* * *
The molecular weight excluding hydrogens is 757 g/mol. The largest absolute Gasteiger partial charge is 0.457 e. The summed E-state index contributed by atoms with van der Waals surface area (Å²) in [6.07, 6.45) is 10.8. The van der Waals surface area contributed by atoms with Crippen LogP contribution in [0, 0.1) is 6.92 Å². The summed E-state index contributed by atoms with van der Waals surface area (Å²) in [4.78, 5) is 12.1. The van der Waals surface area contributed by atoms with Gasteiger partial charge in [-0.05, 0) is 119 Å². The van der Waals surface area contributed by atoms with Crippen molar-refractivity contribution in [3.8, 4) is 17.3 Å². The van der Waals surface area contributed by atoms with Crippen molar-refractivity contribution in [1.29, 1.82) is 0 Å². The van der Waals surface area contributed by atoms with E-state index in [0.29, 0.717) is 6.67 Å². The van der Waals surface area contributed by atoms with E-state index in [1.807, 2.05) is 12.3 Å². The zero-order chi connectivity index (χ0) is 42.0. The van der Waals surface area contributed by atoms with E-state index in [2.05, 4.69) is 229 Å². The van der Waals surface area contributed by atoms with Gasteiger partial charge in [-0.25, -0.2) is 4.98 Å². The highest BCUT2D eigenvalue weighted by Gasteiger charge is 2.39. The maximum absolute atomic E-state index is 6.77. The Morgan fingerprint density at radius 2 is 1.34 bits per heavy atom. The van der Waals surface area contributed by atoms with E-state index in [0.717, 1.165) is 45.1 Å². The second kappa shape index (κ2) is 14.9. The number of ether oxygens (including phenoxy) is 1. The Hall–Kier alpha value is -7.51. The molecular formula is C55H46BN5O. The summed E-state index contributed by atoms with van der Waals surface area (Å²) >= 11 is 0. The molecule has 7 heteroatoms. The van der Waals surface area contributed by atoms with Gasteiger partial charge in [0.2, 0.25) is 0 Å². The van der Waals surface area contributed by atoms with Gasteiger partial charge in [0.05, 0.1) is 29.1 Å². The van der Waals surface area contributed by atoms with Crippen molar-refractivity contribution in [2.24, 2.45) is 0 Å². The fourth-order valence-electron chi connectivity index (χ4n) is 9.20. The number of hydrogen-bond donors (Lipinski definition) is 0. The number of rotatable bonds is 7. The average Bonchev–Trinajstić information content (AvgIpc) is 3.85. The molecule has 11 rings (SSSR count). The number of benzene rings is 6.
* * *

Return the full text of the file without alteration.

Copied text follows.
The molecular weight excluding hydrogens is 757 g/mol. The largest absolute Gasteiger partial charge is 0.457 e. The summed E-state index contributed by atoms with van der Waals surface area (Å²) in [6.07, 6.45) is 10.8. The van der Waals surface area contributed by atoms with Crippen LogP contribution in [0, 0.1) is 6.92 Å². The summed E-state index contributed by atoms with van der Waals surface area (Å²) in [4.78, 5) is 12.1. The van der Waals surface area contributed by atoms with Gasteiger partial charge in [-0.05, 0) is 119 Å². The van der Waals surface area contributed by atoms with Crippen molar-refractivity contribution in [3.8, 4) is 17.3 Å². The van der Waals surface area contributed by atoms with Crippen molar-refractivity contribution in [1.29, 1.82) is 0 Å². The van der Waals surface area contributed by atoms with E-state index in [0.29, 0.717) is 6.67 Å². The van der Waals surface area contributed by atoms with E-state index in [1.807, 2.05) is 12.3 Å². The zero-order chi connectivity index (χ0) is 42.0. The van der Waals surface area contributed by atoms with E-state index in [2.05, 4.69) is 229 Å². The van der Waals surface area contributed by atoms with Gasteiger partial charge in [-0.25, -0.2) is 4.98 Å². The highest BCUT2D eigenvalue weighted by Gasteiger charge is 2.39. The maximum absolute atomic E-state index is 6.77. The Morgan fingerprint density at radius 2 is 1.34 bits per heavy atom. The van der Waals surface area contributed by atoms with E-state index in [0.717, 1.165) is 45.1 Å². The second kappa shape index (κ2) is 14.9. The number of ether oxygens (including phenoxy) is 1. The Hall–Kier alpha value is -7.51. The molecular formula is C55H46BN5O. The summed E-state index contributed by atoms with van der Waals surface area (Å²) >= 11 is 0. The molecule has 7 heteroatoms. The van der Waals surface area contributed by atoms with Gasteiger partial charge in [0.2, 0.25) is 0 Å². The van der Waals surface area contributed by atoms with Gasteiger partial charge in [0.05, 0.1) is 29.1 Å². The van der Waals surface area contributed by atoms with Crippen molar-refractivity contribution in [2.24, 2.45) is 0 Å². The fourth-order valence-electron chi connectivity index (χ4n) is 9.20. The number of hydrogen-bond donors (Lipinski definition) is 0. The number of rotatable bonds is 7. The average Bonchev–Trinajstić information content (AvgIpc) is 3.85. The molecule has 11 rings (SSSR count). The number of benzene rings is 6.